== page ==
AGE OF DISCOVERY 2.0: Episode 5 of a six-part podcast series I’m co-producing that looks a the past and future of human exploration: Death Has and Will Always Been an Inevitable Part of Discovery, Whether on Magellan’s Voyage or a Trip to Mars:

The history of exploration has always meant a high chance of death for the explorers. During Magellan’s voyage, 90 percent of the crew died. Sir John Franklin’s lost voyage of 1846 fared even worse, in which 129 men went to an unknown fate that likely involved starvation and/or cannibalism. Yet, when it comes to exploring and developing the high frontier of space, the highest value is apparently not the accomplishment of those goals, but of minimizing, if not eliminating, the possibility of injury or death of the humans carrying them out.

To talk about the need for accepting risk in the name of discovery is aerospace engineer and science writer Rand Simberg, author of Safe Is Not An Option: Overcoming The Futile Obsession With Getting Everyone Back Alive That Is Killing Our Expansion Into Space.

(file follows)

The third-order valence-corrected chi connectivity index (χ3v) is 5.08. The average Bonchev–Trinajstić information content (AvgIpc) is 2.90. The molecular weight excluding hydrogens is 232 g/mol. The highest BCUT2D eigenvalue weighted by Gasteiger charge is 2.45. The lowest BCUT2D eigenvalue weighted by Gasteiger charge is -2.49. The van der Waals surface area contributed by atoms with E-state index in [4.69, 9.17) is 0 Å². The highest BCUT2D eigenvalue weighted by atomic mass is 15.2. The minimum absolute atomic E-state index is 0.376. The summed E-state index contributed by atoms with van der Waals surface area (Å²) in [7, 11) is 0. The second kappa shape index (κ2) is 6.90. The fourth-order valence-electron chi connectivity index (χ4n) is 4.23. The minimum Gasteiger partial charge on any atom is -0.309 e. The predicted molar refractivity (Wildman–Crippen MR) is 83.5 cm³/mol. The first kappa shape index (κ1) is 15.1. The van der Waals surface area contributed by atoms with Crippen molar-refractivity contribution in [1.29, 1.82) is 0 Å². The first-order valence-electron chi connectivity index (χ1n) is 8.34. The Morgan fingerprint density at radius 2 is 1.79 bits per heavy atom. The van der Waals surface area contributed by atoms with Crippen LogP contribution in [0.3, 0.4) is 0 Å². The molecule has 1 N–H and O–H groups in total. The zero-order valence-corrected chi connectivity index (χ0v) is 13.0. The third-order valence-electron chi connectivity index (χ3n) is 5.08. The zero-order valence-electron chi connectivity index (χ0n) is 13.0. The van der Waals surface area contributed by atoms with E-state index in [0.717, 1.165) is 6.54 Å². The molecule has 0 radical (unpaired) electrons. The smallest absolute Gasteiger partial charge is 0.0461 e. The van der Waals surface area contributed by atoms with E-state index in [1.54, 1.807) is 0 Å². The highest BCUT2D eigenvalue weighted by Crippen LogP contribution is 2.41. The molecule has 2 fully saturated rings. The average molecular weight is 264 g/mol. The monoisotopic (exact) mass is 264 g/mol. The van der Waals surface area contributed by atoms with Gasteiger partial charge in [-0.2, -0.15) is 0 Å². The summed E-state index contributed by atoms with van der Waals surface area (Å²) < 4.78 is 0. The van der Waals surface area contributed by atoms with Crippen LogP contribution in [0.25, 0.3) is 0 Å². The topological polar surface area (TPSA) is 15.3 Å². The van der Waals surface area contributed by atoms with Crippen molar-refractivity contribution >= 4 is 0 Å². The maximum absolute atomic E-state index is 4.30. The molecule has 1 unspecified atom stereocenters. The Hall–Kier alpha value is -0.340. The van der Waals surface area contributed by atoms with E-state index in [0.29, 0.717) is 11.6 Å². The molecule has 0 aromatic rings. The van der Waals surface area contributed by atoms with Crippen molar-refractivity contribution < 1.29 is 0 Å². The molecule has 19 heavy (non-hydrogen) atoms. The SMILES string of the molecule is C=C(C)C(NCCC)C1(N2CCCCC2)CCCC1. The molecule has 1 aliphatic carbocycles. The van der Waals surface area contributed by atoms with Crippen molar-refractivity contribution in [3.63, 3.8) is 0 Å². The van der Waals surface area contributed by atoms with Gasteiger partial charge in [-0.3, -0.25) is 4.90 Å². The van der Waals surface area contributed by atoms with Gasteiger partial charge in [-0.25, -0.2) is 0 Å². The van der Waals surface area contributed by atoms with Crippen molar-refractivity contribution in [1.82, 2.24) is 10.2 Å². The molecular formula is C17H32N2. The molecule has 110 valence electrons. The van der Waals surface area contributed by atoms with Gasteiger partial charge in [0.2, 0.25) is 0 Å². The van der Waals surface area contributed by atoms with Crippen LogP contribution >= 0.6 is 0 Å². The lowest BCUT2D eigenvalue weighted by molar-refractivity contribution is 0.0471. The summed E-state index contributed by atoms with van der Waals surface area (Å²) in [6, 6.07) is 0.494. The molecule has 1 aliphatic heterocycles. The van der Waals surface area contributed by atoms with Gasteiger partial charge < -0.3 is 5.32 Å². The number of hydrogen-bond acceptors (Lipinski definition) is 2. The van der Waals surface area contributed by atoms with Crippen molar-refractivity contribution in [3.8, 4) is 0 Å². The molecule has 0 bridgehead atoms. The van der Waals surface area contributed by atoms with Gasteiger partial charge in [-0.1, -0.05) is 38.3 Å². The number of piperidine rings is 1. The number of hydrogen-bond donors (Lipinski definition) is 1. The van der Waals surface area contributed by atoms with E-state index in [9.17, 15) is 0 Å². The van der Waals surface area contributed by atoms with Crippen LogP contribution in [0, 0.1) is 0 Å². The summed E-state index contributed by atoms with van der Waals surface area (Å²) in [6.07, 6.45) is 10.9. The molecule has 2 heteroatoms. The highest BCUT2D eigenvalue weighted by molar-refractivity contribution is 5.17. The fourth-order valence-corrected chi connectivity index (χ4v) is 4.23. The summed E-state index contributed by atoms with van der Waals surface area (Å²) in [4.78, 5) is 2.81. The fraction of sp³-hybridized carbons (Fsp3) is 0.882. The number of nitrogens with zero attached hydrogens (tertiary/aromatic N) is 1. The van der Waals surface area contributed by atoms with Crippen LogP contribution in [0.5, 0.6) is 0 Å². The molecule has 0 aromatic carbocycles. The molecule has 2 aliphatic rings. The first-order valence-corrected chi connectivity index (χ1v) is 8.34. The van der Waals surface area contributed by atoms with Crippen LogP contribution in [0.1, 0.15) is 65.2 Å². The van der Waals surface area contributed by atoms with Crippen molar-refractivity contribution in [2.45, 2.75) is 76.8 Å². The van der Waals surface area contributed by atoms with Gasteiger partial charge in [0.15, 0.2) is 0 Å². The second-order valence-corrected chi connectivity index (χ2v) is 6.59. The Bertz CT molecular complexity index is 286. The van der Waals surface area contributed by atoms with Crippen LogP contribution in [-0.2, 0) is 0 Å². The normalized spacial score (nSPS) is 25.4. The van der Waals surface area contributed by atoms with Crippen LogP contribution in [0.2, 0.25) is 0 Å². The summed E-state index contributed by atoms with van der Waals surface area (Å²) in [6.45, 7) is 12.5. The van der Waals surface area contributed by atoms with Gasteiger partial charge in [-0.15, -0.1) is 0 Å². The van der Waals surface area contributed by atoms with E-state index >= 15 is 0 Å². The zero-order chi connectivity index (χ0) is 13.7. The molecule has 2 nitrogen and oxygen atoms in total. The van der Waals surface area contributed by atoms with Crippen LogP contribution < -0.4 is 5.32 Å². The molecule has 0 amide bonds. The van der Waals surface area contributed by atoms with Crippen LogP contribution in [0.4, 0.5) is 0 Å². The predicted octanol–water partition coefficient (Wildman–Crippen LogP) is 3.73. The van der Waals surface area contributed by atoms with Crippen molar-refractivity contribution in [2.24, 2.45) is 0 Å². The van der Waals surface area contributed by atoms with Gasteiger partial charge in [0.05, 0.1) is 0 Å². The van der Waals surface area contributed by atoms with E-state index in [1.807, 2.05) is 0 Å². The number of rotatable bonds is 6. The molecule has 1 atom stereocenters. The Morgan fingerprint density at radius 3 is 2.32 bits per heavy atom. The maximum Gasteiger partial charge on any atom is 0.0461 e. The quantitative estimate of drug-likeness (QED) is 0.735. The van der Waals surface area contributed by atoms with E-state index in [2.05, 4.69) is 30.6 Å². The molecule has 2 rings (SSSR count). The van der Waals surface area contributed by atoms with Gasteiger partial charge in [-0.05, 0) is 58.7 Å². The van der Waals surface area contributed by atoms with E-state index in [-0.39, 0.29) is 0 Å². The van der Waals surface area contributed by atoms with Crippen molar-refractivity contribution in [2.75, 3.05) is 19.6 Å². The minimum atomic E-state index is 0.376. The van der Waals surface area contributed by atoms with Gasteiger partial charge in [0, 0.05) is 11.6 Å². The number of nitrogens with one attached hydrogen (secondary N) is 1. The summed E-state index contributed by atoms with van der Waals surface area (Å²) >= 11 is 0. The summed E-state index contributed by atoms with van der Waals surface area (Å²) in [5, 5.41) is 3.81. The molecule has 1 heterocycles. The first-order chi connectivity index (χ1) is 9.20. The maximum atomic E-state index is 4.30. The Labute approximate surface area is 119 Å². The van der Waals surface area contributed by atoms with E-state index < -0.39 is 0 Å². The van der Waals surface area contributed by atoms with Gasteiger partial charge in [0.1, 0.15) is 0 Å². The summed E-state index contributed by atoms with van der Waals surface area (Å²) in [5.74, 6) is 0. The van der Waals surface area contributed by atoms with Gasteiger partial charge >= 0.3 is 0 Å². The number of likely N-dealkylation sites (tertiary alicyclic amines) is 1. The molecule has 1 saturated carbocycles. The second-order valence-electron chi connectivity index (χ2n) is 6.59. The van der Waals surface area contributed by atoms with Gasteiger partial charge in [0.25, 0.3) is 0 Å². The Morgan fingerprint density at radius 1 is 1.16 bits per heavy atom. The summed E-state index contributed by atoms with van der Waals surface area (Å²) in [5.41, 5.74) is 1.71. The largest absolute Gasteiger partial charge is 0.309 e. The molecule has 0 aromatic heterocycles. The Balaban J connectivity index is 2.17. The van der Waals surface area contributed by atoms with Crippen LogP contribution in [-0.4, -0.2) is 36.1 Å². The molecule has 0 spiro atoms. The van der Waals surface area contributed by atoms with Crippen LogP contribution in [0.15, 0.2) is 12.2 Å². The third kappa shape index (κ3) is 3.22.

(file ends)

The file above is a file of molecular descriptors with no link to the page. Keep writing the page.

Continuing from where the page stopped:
For decades since the end of Apollo, human spaceflight has been very expensive and relatively rare (about 600 people total, with a death rate of about 4%), largely because of this risk aversion on the part of the federal government and culture. From the Space Shuttle, to the International Space Station, the new commercial crew program to deliver astronauts to it, and the regulatory approach for commercial spaceflight providers, our attitude toward safety has been fundamentally irrational, expensive and even dangerous, while generating minimal accomplishment for maximal cost.

Rand explains why this means that we must regulate passenger safety in the new commercial spaceflight industry with a lighter hand than many might instinctively prefer, that NASA must more carefully evaluate rewards from a planned mission to rationally determine how much should be spent to avoid the loss of participants, and that Congress must stop insisting that safety is the highest priority, for such insistence is an eloquent testament to how unimportant they and the nation consider the opening of this new frontier. (Bumped).